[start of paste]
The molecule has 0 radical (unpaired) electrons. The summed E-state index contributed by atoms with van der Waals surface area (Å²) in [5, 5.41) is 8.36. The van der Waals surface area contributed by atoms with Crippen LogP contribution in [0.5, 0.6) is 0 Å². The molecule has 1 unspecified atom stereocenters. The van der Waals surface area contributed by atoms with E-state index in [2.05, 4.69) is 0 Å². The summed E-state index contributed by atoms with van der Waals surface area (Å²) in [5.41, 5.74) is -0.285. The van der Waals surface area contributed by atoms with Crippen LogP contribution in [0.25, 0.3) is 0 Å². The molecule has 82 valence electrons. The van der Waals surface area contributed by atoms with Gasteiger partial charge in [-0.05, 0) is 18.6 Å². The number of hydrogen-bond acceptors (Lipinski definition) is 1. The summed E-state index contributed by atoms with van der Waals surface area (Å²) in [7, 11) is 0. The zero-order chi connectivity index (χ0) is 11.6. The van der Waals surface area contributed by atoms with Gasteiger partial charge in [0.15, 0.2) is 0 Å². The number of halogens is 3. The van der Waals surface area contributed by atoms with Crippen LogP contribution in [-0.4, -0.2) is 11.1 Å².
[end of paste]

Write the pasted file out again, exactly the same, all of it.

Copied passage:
The molecule has 0 radical (unpaired) electrons. The summed E-state index contributed by atoms with van der Waals surface area (Å²) in [5, 5.41) is 8.36. The van der Waals surface area contributed by atoms with Crippen LogP contribution in [0.5, 0.6) is 0 Å². The molecule has 1 unspecified atom stereocenters. The van der Waals surface area contributed by atoms with E-state index in [2.05, 4.69) is 0 Å². The summed E-state index contributed by atoms with van der Waals surface area (Å²) in [5.41, 5.74) is -0.285. The van der Waals surface area contributed by atoms with Crippen LogP contribution in [0.25, 0.3) is 0 Å². The molecule has 82 valence electrons. The van der Waals surface area contributed by atoms with Gasteiger partial charge in [-0.05, 0) is 18.6 Å². The number of hydrogen-bond acceptors (Lipinski definition) is 1. The summed E-state index contributed by atoms with van der Waals surface area (Å²) in [7, 11) is 0. The zero-order chi connectivity index (χ0) is 11.6. The van der Waals surface area contributed by atoms with Gasteiger partial charge in [0.15, 0.2) is 0 Å². The number of halogens is 3. The van der Waals surface area contributed by atoms with Crippen LogP contribution in [-0.4, -0.2) is 11.1 Å².